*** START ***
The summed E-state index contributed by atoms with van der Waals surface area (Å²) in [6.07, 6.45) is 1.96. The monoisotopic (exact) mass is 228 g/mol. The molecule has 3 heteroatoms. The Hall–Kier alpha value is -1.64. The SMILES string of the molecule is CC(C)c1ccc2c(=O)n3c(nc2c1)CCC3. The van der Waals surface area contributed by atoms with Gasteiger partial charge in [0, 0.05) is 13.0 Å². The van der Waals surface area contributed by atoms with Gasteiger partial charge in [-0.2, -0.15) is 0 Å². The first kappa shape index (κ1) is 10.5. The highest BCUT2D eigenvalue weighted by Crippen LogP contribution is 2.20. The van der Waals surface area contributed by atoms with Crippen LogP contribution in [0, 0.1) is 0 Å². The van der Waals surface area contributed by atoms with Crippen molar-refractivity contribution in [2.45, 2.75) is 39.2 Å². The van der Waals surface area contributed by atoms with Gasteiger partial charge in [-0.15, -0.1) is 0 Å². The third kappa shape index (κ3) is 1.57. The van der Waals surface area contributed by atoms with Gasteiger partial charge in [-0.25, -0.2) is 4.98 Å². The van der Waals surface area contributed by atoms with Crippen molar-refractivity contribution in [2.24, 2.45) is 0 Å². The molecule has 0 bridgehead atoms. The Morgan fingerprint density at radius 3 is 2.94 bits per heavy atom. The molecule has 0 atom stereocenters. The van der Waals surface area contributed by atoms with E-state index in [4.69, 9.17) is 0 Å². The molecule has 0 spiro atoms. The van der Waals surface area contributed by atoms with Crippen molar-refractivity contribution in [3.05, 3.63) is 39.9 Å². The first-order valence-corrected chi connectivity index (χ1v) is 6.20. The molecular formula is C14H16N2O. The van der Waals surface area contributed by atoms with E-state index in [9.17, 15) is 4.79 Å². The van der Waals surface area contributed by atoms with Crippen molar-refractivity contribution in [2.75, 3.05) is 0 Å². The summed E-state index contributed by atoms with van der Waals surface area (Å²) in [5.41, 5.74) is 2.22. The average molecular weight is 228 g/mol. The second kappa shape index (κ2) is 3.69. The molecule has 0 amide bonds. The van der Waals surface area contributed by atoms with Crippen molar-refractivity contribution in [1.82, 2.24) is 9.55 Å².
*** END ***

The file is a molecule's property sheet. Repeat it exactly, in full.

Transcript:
The summed E-state index contributed by atoms with van der Waals surface area (Å²) in [6.07, 6.45) is 1.96. The monoisotopic (exact) mass is 228 g/mol. The molecule has 3 heteroatoms. The Hall–Kier alpha value is -1.64. The SMILES string of the molecule is CC(C)c1ccc2c(=O)n3c(nc2c1)CCC3. The van der Waals surface area contributed by atoms with Gasteiger partial charge in [0, 0.05) is 13.0 Å². The van der Waals surface area contributed by atoms with Gasteiger partial charge in [-0.2, -0.15) is 0 Å². The first kappa shape index (κ1) is 10.5. The highest BCUT2D eigenvalue weighted by Crippen LogP contribution is 2.20. The van der Waals surface area contributed by atoms with Crippen LogP contribution in [0, 0.1) is 0 Å². The van der Waals surface area contributed by atoms with Crippen molar-refractivity contribution in [2.45, 2.75) is 39.2 Å². The van der Waals surface area contributed by atoms with Gasteiger partial charge in [-0.15, -0.1) is 0 Å². The third kappa shape index (κ3) is 1.57. The van der Waals surface area contributed by atoms with Gasteiger partial charge in [-0.25, -0.2) is 4.98 Å². The van der Waals surface area contributed by atoms with Crippen molar-refractivity contribution in [2.24, 2.45) is 0 Å². The molecule has 0 bridgehead atoms. The Morgan fingerprint density at radius 3 is 2.94 bits per heavy atom. The molecule has 0 atom stereocenters. The van der Waals surface area contributed by atoms with E-state index in [4.69, 9.17) is 0 Å². The molecule has 0 spiro atoms. The van der Waals surface area contributed by atoms with Crippen molar-refractivity contribution in [3.05, 3.63) is 39.9 Å². The first-order valence-corrected chi connectivity index (χ1v) is 6.20. The molecular formula is C14H16N2O. The van der Waals surface area contributed by atoms with E-state index in [9.17, 15) is 4.79 Å². The van der Waals surface area contributed by atoms with Crippen molar-refractivity contribution in [2.75, 3.05) is 0 Å². The summed E-state index contributed by atoms with van der Waals surface area (Å²) in [5.41, 5.74) is 2.22. The average molecular weight is 228 g/mol. The second kappa shape index (κ2) is 3.69. The molecule has 0 amide bonds. The van der Waals surface area contributed by atoms with Crippen molar-refractivity contribution in [1.82, 2.24) is 9.55 Å².